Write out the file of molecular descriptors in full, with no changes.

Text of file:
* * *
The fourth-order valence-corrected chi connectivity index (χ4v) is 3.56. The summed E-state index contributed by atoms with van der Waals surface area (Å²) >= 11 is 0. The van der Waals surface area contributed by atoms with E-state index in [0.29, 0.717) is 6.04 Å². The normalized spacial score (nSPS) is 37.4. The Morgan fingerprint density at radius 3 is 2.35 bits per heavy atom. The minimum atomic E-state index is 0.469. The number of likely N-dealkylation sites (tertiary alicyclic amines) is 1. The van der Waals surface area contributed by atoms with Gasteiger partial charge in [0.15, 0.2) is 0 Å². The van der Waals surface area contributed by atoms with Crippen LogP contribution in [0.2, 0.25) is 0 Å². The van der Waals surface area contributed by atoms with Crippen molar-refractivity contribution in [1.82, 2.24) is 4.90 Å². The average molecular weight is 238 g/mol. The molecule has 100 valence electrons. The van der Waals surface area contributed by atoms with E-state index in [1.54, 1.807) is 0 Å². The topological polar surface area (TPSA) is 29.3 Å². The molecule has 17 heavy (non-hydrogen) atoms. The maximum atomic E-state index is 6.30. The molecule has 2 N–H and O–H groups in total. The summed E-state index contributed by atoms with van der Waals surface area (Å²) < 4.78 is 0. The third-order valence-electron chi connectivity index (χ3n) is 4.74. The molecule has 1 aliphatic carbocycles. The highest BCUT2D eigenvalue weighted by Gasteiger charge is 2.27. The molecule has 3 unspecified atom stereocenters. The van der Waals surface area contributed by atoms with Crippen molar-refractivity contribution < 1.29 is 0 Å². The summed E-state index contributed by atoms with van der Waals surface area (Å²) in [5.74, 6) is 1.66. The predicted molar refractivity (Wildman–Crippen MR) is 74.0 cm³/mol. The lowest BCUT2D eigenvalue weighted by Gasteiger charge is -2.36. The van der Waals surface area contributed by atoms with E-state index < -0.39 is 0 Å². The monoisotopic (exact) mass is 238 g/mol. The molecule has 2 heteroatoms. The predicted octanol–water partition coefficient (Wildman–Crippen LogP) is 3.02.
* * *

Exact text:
The fourth-order valence-corrected chi connectivity index (χ4v) is 3.56. The summed E-state index contributed by atoms with van der Waals surface area (Å²) >= 11 is 0. The van der Waals surface area contributed by atoms with E-state index in [0.29, 0.717) is 6.04 Å². The normalized spacial score (nSPS) is 37.4. The Morgan fingerprint density at radius 3 is 2.35 bits per heavy atom. The minimum atomic E-state index is 0.469. The number of likely N-dealkylation sites (tertiary alicyclic amines) is 1. The van der Waals surface area contributed by atoms with Gasteiger partial charge in [0.15, 0.2) is 0 Å². The van der Waals surface area contributed by atoms with Crippen LogP contribution in [0.2, 0.25) is 0 Å². The van der Waals surface area contributed by atoms with Crippen molar-refractivity contribution in [1.82, 2.24) is 4.90 Å². The average molecular weight is 238 g/mol. The molecule has 100 valence electrons. The van der Waals surface area contributed by atoms with E-state index in [1.54, 1.807) is 0 Å². The topological polar surface area (TPSA) is 29.3 Å². The molecule has 17 heavy (non-hydrogen) atoms. The maximum atomic E-state index is 6.30. The molecule has 2 N–H and O–H groups in total. The summed E-state index contributed by atoms with van der Waals surface area (Å²) < 4.78 is 0. The third-order valence-electron chi connectivity index (χ3n) is 4.74. The molecule has 1 aliphatic carbocycles. The highest BCUT2D eigenvalue weighted by Gasteiger charge is 2.27. The molecule has 3 unspecified atom stereocenters. The van der Waals surface area contributed by atoms with Crippen molar-refractivity contribution < 1.29 is 0 Å². The summed E-state index contributed by atoms with van der Waals surface area (Å²) in [5.74, 6) is 1.66. The predicted molar refractivity (Wildman–Crippen MR) is 74.0 cm³/mol. The lowest BCUT2D eigenvalue weighted by Gasteiger charge is -2.36. The van der Waals surface area contributed by atoms with E-state index < -0.39 is 0 Å². The monoisotopic (exact) mass is 238 g/mol. The molecule has 2 heteroatoms. The predicted octanol–water partition coefficient (Wildman–Crippen LogP) is 3.02.